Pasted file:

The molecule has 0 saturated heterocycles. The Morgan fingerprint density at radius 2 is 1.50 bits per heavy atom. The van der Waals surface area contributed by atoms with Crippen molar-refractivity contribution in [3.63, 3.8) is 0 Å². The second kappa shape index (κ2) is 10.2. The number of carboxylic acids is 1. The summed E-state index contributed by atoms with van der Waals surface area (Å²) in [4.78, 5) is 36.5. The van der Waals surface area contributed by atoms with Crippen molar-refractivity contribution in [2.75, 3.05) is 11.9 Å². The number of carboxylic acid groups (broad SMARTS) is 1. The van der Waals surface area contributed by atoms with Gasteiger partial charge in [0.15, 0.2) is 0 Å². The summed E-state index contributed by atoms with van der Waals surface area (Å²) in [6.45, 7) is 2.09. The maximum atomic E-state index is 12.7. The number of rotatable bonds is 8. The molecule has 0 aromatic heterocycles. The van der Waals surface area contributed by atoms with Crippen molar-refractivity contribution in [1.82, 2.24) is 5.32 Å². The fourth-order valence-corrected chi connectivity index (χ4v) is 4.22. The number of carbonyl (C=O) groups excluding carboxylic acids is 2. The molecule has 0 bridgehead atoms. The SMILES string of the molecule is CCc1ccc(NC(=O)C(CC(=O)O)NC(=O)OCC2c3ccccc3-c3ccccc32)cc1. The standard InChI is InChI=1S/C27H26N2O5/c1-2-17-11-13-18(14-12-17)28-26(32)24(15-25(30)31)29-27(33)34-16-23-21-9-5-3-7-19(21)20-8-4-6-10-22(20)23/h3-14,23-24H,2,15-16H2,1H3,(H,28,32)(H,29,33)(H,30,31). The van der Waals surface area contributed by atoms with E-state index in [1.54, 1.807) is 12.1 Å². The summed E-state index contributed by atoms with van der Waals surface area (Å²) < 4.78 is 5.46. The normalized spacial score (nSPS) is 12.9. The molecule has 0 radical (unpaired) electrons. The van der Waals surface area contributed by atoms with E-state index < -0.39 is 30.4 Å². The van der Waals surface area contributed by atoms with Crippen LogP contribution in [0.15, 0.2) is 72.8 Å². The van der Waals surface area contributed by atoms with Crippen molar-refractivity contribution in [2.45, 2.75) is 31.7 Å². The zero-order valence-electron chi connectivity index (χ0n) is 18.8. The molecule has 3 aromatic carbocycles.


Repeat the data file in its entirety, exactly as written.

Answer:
The molecule has 0 saturated heterocycles. The Morgan fingerprint density at radius 2 is 1.50 bits per heavy atom. The van der Waals surface area contributed by atoms with Crippen molar-refractivity contribution in [3.63, 3.8) is 0 Å². The second kappa shape index (κ2) is 10.2. The number of carboxylic acids is 1. The summed E-state index contributed by atoms with van der Waals surface area (Å²) in [4.78, 5) is 36.5. The van der Waals surface area contributed by atoms with Crippen molar-refractivity contribution in [2.75, 3.05) is 11.9 Å². The number of carboxylic acid groups (broad SMARTS) is 1. The van der Waals surface area contributed by atoms with Gasteiger partial charge in [0.15, 0.2) is 0 Å². The summed E-state index contributed by atoms with van der Waals surface area (Å²) in [6.45, 7) is 2.09. The maximum atomic E-state index is 12.7. The number of rotatable bonds is 8. The molecule has 0 aromatic heterocycles. The van der Waals surface area contributed by atoms with Crippen molar-refractivity contribution in [1.82, 2.24) is 5.32 Å². The fourth-order valence-corrected chi connectivity index (χ4v) is 4.22. The number of carbonyl (C=O) groups excluding carboxylic acids is 2. The molecule has 0 bridgehead atoms. The SMILES string of the molecule is CCc1ccc(NC(=O)C(CC(=O)O)NC(=O)OCC2c3ccccc3-c3ccccc32)cc1. The standard InChI is InChI=1S/C27H26N2O5/c1-2-17-11-13-18(14-12-17)28-26(32)24(15-25(30)31)29-27(33)34-16-23-21-9-5-3-7-19(21)20-8-4-6-10-22(20)23/h3-14,23-24H,2,15-16H2,1H3,(H,28,32)(H,29,33)(H,30,31). The van der Waals surface area contributed by atoms with E-state index in [1.54, 1.807) is 12.1 Å². The summed E-state index contributed by atoms with van der Waals surface area (Å²) < 4.78 is 5.46. The normalized spacial score (nSPS) is 12.9. The molecule has 0 radical (unpaired) electrons. The van der Waals surface area contributed by atoms with E-state index < -0.39 is 30.4 Å². The van der Waals surface area contributed by atoms with Crippen LogP contribution in [0.15, 0.2) is 72.8 Å². The van der Waals surface area contributed by atoms with Crippen molar-refractivity contribution in [2.45, 2.75) is 31.7 Å². The zero-order valence-electron chi connectivity index (χ0n) is 18.8. The molecule has 3 aromatic carbocycles.